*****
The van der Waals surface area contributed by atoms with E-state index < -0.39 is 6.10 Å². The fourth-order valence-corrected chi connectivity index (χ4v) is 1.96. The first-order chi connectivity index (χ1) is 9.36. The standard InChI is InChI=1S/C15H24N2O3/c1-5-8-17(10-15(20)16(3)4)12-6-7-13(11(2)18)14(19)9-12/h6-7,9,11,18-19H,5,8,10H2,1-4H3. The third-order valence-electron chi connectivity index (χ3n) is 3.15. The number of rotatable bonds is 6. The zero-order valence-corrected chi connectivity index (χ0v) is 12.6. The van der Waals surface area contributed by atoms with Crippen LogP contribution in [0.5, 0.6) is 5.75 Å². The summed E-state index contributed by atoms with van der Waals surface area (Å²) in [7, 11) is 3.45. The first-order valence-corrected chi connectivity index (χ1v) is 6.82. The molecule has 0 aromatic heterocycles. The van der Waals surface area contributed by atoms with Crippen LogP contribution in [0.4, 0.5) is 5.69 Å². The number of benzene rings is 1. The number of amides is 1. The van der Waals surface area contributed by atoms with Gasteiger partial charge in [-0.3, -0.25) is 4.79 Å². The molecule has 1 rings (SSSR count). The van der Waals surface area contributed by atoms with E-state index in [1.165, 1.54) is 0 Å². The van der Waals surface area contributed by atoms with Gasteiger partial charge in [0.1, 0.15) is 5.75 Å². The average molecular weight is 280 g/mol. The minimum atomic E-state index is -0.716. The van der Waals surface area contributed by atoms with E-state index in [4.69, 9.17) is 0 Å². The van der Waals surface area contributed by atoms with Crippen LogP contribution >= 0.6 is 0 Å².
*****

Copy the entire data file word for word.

The van der Waals surface area contributed by atoms with E-state index < -0.39 is 6.10 Å². The fourth-order valence-corrected chi connectivity index (χ4v) is 1.96. The first-order chi connectivity index (χ1) is 9.36. The standard InChI is InChI=1S/C15H24N2O3/c1-5-8-17(10-15(20)16(3)4)12-6-7-13(11(2)18)14(19)9-12/h6-7,9,11,18-19H,5,8,10H2,1-4H3. The third-order valence-electron chi connectivity index (χ3n) is 3.15. The number of rotatable bonds is 6. The zero-order valence-corrected chi connectivity index (χ0v) is 12.6. The van der Waals surface area contributed by atoms with Crippen LogP contribution in [0.5, 0.6) is 5.75 Å². The summed E-state index contributed by atoms with van der Waals surface area (Å²) in [7, 11) is 3.45. The first-order valence-corrected chi connectivity index (χ1v) is 6.82. The molecule has 0 aromatic heterocycles. The van der Waals surface area contributed by atoms with Crippen LogP contribution in [0.4, 0.5) is 5.69 Å². The number of benzene rings is 1. The number of amides is 1. The van der Waals surface area contributed by atoms with Gasteiger partial charge in [-0.3, -0.25) is 4.79 Å². The molecule has 1 rings (SSSR count). The van der Waals surface area contributed by atoms with E-state index in [1.165, 1.54) is 0 Å². The van der Waals surface area contributed by atoms with Gasteiger partial charge in [0.1, 0.15) is 5.75 Å². The average molecular weight is 280 g/mol. The minimum atomic E-state index is -0.716. The van der Waals surface area contributed by atoms with E-state index in [4.69, 9.17) is 0 Å². The van der Waals surface area contributed by atoms with Crippen LogP contribution >= 0.6 is 0 Å².